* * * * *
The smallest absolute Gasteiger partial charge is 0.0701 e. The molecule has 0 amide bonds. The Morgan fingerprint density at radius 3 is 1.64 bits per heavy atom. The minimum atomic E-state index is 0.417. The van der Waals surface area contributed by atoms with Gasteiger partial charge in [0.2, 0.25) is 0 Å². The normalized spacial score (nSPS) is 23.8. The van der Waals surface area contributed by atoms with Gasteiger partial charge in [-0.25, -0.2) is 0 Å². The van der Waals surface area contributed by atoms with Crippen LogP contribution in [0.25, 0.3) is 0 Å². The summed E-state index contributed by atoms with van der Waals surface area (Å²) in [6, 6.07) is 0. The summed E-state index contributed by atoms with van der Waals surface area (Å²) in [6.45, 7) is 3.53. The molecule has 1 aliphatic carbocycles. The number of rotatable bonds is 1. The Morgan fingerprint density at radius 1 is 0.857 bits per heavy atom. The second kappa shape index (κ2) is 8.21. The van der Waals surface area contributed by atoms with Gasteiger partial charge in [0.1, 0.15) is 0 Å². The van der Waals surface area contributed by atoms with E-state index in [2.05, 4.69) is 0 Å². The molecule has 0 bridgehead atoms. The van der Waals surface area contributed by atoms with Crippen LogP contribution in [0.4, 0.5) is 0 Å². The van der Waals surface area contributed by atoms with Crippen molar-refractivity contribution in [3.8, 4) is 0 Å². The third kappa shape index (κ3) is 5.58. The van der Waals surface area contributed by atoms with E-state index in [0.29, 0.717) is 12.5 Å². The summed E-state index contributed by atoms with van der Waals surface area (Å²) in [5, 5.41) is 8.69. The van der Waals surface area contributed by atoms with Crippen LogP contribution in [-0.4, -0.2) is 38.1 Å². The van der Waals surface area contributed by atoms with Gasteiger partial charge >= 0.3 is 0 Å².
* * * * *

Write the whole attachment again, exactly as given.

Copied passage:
The smallest absolute Gasteiger partial charge is 0.0701 e. The molecule has 0 amide bonds. The Morgan fingerprint density at radius 3 is 1.64 bits per heavy atom. The minimum atomic E-state index is 0.417. The van der Waals surface area contributed by atoms with Gasteiger partial charge in [0.2, 0.25) is 0 Å². The normalized spacial score (nSPS) is 23.8. The van der Waals surface area contributed by atoms with Gasteiger partial charge in [-0.25, -0.2) is 0 Å². The van der Waals surface area contributed by atoms with Crippen LogP contribution in [0.25, 0.3) is 0 Å². The summed E-state index contributed by atoms with van der Waals surface area (Å²) in [6, 6.07) is 0. The summed E-state index contributed by atoms with van der Waals surface area (Å²) in [6.45, 7) is 3.53. The molecule has 1 aliphatic carbocycles. The number of rotatable bonds is 1. The Morgan fingerprint density at radius 1 is 0.857 bits per heavy atom. The second kappa shape index (κ2) is 8.21. The van der Waals surface area contributed by atoms with Gasteiger partial charge in [0.1, 0.15) is 0 Å². The van der Waals surface area contributed by atoms with E-state index in [2.05, 4.69) is 0 Å². The molecule has 0 bridgehead atoms. The van der Waals surface area contributed by atoms with Crippen LogP contribution in [0.4, 0.5) is 0 Å². The van der Waals surface area contributed by atoms with Crippen molar-refractivity contribution in [3.8, 4) is 0 Å². The third kappa shape index (κ3) is 5.58. The van der Waals surface area contributed by atoms with E-state index in [0.29, 0.717) is 12.5 Å². The summed E-state index contributed by atoms with van der Waals surface area (Å²) in [5, 5.41) is 8.69. The van der Waals surface area contributed by atoms with Crippen LogP contribution in [-0.4, -0.2) is 38.1 Å². The van der Waals surface area contributed by atoms with Gasteiger partial charge >= 0.3 is 0 Å².